MyCiTi N2 route to open again early next year, promises new Cape Town transport chief

Mayco member for transport Roberto Quintas wants commuters to be “spoilt for choice”

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The City of Cape Town’s new mayoral committee member for transport, Roberto Quintas, plans to have the MyCiTi buses running again on the N2 Express route by early next year. Archive photo: Ashraf Hendricks

Getting the MyCiTi N2 Express route back on track by early next year is the priority of the City of Cape Town’s new mayoral committee member for transport Roberto Quintas.

This service has been out of operation since a dispute among the route’s taxi industry shareholders when their contracts ended in the first half of 2019. But Quintas believes it can be operating again within the first quarter of next year.

“We are at a point where we are ready to sit around a table and take the necessary meaningful steps that we need to have this service back online”, he said in an interview with GroundUp.

“It is my greatest wish and hope to see that commuters from those communities in Mitchell’s Plain and Khayelitsha have access to the CBD and surrounds via the MyCiti network on the N2 Express from the beginning of next year.”

Quintas said he would also continue to push for the municipality to take over the running of the Metrorail service.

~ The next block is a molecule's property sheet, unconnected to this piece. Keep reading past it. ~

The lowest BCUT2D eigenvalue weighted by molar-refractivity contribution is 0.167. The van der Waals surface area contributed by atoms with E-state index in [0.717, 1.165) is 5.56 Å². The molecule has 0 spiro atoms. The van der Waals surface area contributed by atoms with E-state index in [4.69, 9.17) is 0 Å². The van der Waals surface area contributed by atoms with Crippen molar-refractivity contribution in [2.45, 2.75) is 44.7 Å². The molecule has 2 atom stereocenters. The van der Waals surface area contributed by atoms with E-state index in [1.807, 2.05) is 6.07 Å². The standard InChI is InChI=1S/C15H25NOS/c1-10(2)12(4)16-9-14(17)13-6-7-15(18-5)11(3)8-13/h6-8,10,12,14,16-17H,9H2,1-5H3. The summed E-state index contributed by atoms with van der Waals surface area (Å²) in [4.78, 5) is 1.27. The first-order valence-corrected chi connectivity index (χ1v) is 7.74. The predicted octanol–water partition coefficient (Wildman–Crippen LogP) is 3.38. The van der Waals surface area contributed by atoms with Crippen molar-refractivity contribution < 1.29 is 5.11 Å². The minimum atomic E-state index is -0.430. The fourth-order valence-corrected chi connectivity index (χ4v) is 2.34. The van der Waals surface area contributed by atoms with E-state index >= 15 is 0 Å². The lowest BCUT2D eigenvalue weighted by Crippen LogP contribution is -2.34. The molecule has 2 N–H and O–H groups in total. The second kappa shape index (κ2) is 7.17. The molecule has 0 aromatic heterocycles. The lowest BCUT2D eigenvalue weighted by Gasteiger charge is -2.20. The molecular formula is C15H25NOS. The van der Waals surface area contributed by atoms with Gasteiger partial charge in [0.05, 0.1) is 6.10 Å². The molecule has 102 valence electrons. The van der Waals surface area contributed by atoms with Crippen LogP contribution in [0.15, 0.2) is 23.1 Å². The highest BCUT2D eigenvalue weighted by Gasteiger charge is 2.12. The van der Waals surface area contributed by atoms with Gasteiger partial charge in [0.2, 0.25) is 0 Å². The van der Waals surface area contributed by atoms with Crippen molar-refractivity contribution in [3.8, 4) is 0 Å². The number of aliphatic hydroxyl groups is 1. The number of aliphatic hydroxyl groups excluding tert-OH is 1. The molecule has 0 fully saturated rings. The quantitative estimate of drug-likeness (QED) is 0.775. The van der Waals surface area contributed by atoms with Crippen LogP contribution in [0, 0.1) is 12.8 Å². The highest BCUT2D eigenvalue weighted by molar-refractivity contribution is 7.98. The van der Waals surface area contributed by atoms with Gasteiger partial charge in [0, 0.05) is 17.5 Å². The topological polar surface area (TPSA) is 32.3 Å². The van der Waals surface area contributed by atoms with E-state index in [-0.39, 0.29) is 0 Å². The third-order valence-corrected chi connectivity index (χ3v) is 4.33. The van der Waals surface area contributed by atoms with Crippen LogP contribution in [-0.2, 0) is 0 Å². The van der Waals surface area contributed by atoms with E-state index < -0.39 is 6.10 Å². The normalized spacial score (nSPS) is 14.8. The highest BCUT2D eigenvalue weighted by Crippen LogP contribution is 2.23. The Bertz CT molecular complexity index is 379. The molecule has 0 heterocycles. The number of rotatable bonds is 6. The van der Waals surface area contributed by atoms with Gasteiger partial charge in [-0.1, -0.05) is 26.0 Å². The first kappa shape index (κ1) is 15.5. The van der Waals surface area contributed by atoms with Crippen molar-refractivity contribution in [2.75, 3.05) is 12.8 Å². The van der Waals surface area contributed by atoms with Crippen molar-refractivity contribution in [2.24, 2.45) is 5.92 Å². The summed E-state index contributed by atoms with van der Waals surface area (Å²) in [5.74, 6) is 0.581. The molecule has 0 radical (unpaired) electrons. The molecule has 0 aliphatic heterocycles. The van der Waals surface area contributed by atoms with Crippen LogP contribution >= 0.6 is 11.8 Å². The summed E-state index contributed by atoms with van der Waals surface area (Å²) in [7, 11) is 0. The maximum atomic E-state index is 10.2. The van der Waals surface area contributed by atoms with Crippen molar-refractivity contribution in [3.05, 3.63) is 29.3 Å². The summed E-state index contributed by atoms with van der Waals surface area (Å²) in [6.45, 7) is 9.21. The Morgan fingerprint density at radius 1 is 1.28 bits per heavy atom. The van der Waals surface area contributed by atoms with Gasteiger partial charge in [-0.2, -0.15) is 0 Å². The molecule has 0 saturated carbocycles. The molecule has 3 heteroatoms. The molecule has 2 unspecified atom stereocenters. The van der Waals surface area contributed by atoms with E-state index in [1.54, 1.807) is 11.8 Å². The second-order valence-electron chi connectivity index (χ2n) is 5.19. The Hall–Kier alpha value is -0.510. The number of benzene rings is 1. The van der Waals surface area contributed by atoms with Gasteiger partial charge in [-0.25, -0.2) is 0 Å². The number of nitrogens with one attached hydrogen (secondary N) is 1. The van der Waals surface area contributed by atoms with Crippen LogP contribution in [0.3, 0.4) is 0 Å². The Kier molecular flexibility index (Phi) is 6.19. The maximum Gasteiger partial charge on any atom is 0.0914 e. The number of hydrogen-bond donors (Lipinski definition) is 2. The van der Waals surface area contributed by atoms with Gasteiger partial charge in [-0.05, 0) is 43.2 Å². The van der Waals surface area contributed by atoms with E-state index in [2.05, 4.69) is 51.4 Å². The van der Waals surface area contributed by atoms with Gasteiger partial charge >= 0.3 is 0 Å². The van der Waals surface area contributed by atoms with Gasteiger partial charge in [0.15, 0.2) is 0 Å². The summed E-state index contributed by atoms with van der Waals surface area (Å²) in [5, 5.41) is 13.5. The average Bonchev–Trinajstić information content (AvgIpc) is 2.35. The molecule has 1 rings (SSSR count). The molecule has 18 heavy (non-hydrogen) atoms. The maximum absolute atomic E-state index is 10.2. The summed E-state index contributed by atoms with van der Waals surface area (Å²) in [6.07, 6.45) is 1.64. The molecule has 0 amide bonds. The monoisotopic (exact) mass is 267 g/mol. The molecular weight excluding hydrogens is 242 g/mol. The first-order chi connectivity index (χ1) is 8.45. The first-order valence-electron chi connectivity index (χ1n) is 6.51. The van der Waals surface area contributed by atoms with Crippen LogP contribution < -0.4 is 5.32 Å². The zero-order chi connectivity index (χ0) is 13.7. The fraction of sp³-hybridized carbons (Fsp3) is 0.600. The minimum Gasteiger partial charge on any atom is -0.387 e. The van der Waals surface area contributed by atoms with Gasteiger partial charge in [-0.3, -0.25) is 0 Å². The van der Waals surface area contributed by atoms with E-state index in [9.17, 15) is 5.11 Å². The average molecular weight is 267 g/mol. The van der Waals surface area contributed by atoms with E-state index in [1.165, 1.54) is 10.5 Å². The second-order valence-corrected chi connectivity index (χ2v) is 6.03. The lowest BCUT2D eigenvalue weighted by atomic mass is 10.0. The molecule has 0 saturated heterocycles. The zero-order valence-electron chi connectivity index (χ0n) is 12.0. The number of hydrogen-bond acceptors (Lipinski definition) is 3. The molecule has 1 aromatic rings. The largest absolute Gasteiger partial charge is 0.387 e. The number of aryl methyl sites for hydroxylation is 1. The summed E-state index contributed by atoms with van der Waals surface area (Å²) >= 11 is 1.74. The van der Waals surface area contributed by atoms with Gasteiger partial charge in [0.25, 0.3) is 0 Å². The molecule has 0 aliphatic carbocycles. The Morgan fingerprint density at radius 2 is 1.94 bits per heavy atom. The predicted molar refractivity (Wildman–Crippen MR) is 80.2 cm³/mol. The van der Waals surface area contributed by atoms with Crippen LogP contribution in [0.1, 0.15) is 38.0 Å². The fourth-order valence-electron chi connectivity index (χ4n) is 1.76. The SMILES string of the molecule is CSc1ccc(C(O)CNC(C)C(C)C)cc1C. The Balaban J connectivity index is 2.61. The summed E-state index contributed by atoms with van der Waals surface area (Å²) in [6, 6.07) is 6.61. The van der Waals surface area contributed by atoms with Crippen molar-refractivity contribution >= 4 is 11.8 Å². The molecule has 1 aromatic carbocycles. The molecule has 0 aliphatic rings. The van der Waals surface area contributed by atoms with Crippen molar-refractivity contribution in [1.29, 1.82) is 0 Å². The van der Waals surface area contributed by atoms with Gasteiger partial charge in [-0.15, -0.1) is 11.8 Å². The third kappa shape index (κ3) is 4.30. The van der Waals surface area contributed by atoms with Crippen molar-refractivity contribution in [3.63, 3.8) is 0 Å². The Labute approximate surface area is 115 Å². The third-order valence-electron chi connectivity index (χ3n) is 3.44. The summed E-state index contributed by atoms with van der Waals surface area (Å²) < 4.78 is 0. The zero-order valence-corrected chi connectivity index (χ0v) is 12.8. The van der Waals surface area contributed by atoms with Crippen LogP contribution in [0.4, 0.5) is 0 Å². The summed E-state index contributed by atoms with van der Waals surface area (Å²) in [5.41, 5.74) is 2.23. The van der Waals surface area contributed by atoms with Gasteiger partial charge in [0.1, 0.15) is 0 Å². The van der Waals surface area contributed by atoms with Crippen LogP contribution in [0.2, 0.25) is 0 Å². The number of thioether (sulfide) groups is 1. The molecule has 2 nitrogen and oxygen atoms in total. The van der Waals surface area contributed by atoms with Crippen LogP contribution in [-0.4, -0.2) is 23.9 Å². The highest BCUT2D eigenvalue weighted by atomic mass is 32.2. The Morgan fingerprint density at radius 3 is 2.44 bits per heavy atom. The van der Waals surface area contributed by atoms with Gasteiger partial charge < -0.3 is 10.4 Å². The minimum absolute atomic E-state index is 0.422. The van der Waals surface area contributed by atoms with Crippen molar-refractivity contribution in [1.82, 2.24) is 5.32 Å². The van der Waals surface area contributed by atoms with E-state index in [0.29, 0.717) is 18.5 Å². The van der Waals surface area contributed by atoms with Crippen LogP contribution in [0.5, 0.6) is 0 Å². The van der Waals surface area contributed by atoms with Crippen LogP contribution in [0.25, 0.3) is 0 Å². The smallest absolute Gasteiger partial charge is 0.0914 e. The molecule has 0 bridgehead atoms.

At present, as many as 70% of the approximately 35% of Capetonians using public transport to get to work have to rely on minibus taxis. As last month’s violence revealed, this is not a reliable or safe commuting option.

A business plan for the City to take over the Metrorail service was developed under Brett Herron, who served as transport mayco member under former mayor Patricia de Lille for seven years until his resignation in November 2018. But a full feasibility study pegged at R71 million has recently been stymied by Treasury.

Quintas said Treasury’s preliminary finding was that paying for a study on a service that did not fall under the City’s constitutional mandate, would be flagged as irregular expenditure. Nonetheless, he said: “The conversation about devolving that service to a provincial or local authority is extremely important, so I don’t believe it is one that we’re going to give up on necessarily.”

He said a legal way to move forward with the idea is needed.

The ultimate aim, mooted under Herron, was to link the rail, bus, MyCiTi, and even the minibus taxi services to a single ticketing system so that commuters could use one card, such as the MyCiTi MyConnect card, for all public transport.

Quintas did not elaborate on how this might be done. But, he said, the aim was for Cape Town commuters to be “spoilt for choice, in terms of how they choose to get to work, or get to play”.

Quintas agreed that the legacy of apartheid spatial planning, which forces workers to travel scores of kilometres to and from work, is a significant contributor to Cape Town’s transport woes. Dealing with this problem requires working closely with other directorates such as spatial planning and environment, and human settlements. Quintas said industry and commerce should be developed within or near communities that need these most.

TOPICS:  Transport

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